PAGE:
Linguiça is a versatile Portuguese sausage, often slimmer and milder than chouriço. It’s savored as a grilled starter, allowing some fat to melt away, or as a key ingredient in hearty bean stews. Infused with flavors of garlic, white pepper and red pepper paste, it can range from mildly spiced to fiery. If you’ve ever indulged in Porto’s iconic francesinha – a decadent sandwich stuffed with various meats and smothered in melted cheese (think croque monsieur on steroids) – you’ve tasted linguiça. Recreate this heart-stopping favorite at home and impress your friends! Order here. –Célia Pedroso

Maxi’s Noodle Chili Oil
At Maxi’s Noodle, in Flushing, Maxi Lau O’Keefe and her team hand-fashion hefty dumplings, wontons and fish balls – each is large enough to require two bites – that accompany lush duck-egg noodles. All these are delicious on their own, but no table setting would be complete without red vinegar, white pepper and Maxi’s housemade làjiāo yóu, or chili oil. The peppers that fuel this potent condiment certainly pack the heat; too big a spoonful, it’s said, can set tastebuds aflame! Not only is a small dab much safer, but the jar might even last long enough to arrange a visit to the noodle shop itself. Order here. –Dave Cook

Shaheen Sweets Sampler


The South Asian confections called mithai are deceptively heavy and rich for their size. For 50 years, Shaheen Sweets in Jamaica has fashioned these beauties in a lavish assortment of colors and flavors including almond, cardamom, coconut, mango and pistachio. Even chickpeas can be converted into mithai: When combined with ghee and sugar by Shaheen’s sweet-makers, they’re transformed into a striking golden fudgelike square called besan barfee. Exploring a box of mithai is meant to be a communal affair – and, given the richness of these confections, it might well be a lengthy one, too. Order here. –Dave Cook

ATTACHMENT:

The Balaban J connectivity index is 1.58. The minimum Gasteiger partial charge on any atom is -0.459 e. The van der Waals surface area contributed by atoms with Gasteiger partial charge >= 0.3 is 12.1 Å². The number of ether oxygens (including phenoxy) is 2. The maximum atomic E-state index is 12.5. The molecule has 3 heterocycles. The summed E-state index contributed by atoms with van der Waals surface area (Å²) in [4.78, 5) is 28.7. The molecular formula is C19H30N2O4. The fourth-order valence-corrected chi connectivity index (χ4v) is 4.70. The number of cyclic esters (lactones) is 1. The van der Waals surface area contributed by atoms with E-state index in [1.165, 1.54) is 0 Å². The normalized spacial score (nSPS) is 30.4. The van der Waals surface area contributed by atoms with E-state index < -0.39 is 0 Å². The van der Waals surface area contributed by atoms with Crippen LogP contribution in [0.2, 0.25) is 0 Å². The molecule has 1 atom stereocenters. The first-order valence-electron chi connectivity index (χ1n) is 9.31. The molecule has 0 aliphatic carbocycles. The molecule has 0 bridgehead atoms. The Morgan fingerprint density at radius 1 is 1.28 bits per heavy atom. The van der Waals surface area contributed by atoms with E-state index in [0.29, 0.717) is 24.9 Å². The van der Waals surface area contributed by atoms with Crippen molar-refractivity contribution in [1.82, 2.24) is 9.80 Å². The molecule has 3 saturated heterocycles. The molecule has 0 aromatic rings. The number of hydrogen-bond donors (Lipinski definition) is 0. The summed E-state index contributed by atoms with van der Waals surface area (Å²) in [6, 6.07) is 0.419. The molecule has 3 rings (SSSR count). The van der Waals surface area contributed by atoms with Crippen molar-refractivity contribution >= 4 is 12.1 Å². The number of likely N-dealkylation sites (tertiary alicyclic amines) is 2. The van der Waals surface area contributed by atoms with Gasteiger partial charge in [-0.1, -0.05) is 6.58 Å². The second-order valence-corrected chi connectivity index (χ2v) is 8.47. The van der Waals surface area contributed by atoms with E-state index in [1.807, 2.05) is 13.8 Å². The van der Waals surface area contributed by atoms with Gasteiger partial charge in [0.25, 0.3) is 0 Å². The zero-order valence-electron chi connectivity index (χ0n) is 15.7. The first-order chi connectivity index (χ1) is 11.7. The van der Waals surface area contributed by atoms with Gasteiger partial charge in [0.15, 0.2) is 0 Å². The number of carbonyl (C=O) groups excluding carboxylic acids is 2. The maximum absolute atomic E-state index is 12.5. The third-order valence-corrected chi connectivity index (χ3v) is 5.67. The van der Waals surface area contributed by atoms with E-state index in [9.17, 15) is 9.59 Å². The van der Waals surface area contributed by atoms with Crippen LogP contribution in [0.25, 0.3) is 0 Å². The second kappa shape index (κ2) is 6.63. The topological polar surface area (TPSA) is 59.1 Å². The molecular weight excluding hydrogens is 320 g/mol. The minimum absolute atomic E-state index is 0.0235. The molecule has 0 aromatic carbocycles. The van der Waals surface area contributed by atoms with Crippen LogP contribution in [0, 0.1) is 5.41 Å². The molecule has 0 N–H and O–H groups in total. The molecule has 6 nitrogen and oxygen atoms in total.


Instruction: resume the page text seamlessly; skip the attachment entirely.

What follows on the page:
Quince and Feijoa Kompot
Georgia might be the birthplace of wine, but enthusiasts of sugary drinks and juices won’t be disappointed either (hello, Lagidze Water, Georgia’s lemonade). Then there is kompot, a beverage made by sealing fruits and sugar in a jar. It’s a popular drink throughout Eastern Europe (and not to be confused with the French compote, which is stewed and mashed fruits). In Georgia, jars are opened during the holiday season and throughout winter, when fresh fruits are scarce. Usually, one type of fruit is used per kompot, think cherry, peach, grape, apricot, although mixing them is also an option. Kula, one of the leading producers of kompot, offers several blends in its catalog, some of which are available for order in the US. We recommend quince and feijoa, an unusual mix which will undoubtedly surprise your taste buds and impress your guests. Order here. –Clément Girardot
At first glance, churchkhela is neither good-looking nor appetizing. But don’t pay too much attention to its shape and color – churchkhela is known as a delicacy across the Caucasus for good reason. Despite being dubbed “the Georgian Snicker” for tourists, churchkhela is nutritious. It’s made from two key ingredients: nuts (hazelnut or walnut) strung onto a line and dipped into fruit molasses (usually grape, thickened with a bit of flour). Finding a good churchkhela in Tbilisi can be a paradoxically frustrating task. But it’s now easily available in North America through Canada-based Chella. Order here. –Clément Girardot